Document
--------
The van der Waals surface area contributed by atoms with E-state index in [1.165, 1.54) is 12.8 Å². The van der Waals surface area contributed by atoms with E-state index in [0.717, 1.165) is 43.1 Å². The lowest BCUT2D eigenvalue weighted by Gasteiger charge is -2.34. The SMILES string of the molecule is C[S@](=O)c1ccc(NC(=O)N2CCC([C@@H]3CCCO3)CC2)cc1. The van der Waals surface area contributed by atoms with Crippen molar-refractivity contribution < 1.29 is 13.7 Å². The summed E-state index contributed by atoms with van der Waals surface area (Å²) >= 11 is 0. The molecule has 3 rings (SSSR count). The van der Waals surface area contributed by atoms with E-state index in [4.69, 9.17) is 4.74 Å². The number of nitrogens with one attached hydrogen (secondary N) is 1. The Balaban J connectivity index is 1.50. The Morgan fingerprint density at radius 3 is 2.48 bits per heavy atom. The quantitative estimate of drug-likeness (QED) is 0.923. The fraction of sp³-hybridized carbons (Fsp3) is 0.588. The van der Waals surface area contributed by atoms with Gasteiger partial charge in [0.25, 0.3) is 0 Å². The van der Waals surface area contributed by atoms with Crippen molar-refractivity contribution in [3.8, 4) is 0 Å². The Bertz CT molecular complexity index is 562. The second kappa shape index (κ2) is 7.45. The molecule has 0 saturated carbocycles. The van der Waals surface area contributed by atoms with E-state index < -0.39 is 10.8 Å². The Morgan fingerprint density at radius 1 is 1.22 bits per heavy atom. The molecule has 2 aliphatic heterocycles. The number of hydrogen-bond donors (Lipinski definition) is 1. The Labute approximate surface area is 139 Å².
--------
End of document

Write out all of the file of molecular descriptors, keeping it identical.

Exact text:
The van der Waals surface area contributed by atoms with E-state index in [1.165, 1.54) is 12.8 Å². The van der Waals surface area contributed by atoms with E-state index in [0.717, 1.165) is 43.1 Å². The lowest BCUT2D eigenvalue weighted by Gasteiger charge is -2.34. The SMILES string of the molecule is C[S@](=O)c1ccc(NC(=O)N2CCC([C@@H]3CCCO3)CC2)cc1. The van der Waals surface area contributed by atoms with Crippen molar-refractivity contribution < 1.29 is 13.7 Å². The summed E-state index contributed by atoms with van der Waals surface area (Å²) >= 11 is 0. The molecule has 3 rings (SSSR count). The van der Waals surface area contributed by atoms with E-state index in [4.69, 9.17) is 4.74 Å². The number of nitrogens with one attached hydrogen (secondary N) is 1. The Balaban J connectivity index is 1.50. The Morgan fingerprint density at radius 3 is 2.48 bits per heavy atom. The quantitative estimate of drug-likeness (QED) is 0.923. The fraction of sp³-hybridized carbons (Fsp3) is 0.588. The van der Waals surface area contributed by atoms with Gasteiger partial charge in [0.25, 0.3) is 0 Å². The van der Waals surface area contributed by atoms with Crippen molar-refractivity contribution in [3.8, 4) is 0 Å². The Bertz CT molecular complexity index is 562. The second kappa shape index (κ2) is 7.45. The molecule has 0 saturated carbocycles. The van der Waals surface area contributed by atoms with E-state index < -0.39 is 10.8 Å². The Morgan fingerprint density at radius 1 is 1.22 bits per heavy atom. The molecule has 2 aliphatic heterocycles. The number of hydrogen-bond donors (Lipinski definition) is 1. The Labute approximate surface area is 139 Å².